Our liver is one of the most complex organs in our bodies. It is formed of cells called hepatocytes which carry a wide variety of functions. Liver functions vary from managing our carbohydrates and fats, to the production of proteins including those in our blood and factors that control our blood clotting.
The liver is also critical in storing many of our minerals and vitamins including vitamins A, E and K, as well as iron and copper. It is the main site of processing medications and detoxifying the blood. Liver dysfunction is, therefore, manifested by many symptoms and complaints.
The liver is remarkably resistant to damage and can regenerate at an impressive rate. It takes a lot of damage to cause symptoms of liver disease, and a few agents and organisms can achieve that. Understanding how our liver can be damaged is essential to maintain a healthy liver.
Trends in liver diseases
In the past, most liver diseases resulted from parasites such as bilharziasis or ascariasis as well as viruses such as hepatitis B and C. Alcoholic hepatitis also played a significant role in liver disease. Due to the advent of antiviral medications, safe disposal and use of needles as well as managing parasitic infestations, the incidence of such diseases decreased considerably.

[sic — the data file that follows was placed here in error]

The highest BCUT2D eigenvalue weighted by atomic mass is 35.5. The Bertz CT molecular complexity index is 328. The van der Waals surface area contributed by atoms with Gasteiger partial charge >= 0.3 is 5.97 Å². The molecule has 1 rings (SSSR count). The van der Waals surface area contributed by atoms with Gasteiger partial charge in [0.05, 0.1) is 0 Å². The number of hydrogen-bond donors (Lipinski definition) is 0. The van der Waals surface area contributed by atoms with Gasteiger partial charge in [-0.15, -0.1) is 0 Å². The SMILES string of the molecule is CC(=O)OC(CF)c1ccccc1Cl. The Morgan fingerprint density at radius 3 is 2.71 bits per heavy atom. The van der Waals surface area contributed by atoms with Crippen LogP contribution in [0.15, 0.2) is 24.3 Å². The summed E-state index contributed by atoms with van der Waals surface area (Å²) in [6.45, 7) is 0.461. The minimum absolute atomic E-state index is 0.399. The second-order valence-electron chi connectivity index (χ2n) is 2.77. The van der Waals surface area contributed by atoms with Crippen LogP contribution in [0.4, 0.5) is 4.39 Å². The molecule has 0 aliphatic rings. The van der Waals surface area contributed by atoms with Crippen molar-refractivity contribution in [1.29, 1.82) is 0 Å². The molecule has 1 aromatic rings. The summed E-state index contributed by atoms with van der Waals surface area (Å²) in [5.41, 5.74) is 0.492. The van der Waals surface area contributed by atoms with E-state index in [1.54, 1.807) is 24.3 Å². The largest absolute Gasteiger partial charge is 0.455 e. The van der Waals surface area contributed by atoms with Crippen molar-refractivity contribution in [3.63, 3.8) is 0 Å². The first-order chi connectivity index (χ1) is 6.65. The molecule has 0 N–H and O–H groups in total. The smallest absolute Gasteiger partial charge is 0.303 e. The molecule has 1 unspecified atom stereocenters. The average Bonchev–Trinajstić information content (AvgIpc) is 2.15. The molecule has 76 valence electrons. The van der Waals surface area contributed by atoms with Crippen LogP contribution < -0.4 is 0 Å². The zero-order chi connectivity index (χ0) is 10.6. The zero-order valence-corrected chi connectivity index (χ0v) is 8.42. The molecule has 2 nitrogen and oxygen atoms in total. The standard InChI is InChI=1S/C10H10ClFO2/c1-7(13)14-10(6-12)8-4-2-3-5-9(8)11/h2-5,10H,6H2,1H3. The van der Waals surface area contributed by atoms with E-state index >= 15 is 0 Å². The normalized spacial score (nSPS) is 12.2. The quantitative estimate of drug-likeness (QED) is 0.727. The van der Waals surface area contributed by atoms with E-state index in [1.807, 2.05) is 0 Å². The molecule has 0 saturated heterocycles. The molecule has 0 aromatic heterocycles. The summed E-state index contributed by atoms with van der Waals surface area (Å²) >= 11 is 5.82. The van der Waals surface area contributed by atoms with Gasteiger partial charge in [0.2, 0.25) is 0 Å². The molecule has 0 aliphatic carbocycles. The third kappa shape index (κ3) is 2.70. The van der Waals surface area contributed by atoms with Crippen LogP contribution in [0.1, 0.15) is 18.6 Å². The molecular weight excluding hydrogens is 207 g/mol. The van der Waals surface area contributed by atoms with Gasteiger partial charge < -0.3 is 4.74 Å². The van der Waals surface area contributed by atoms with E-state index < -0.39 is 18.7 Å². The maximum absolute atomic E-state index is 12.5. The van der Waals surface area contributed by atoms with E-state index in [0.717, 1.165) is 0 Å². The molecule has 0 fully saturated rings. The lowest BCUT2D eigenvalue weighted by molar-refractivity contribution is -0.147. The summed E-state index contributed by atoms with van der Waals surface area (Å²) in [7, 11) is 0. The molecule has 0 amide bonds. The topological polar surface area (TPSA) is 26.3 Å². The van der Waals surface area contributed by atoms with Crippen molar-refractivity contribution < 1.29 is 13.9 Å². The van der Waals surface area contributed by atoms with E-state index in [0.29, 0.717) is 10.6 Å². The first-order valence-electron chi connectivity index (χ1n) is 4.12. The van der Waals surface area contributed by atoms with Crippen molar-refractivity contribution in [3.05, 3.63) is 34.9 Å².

However, our unhealthy lifestyle including excessive consumption of fats and carbohydrates in the form of sweets and fast food plus our sedentary lives sitting all day long and engaging in virtually no exercise led to the development of a new cause for liver disease, collectively known as fatty liver disease.
The impact cannot be overstated. Up to 30% of the population have steatosis, the first stage in fatty liver disease, and this percentage is only set to rise with fewer and fewer people eating healthy foods especially children in whom the disease can be more severe since it starts early on in their life, exposing the liver to more years of damage.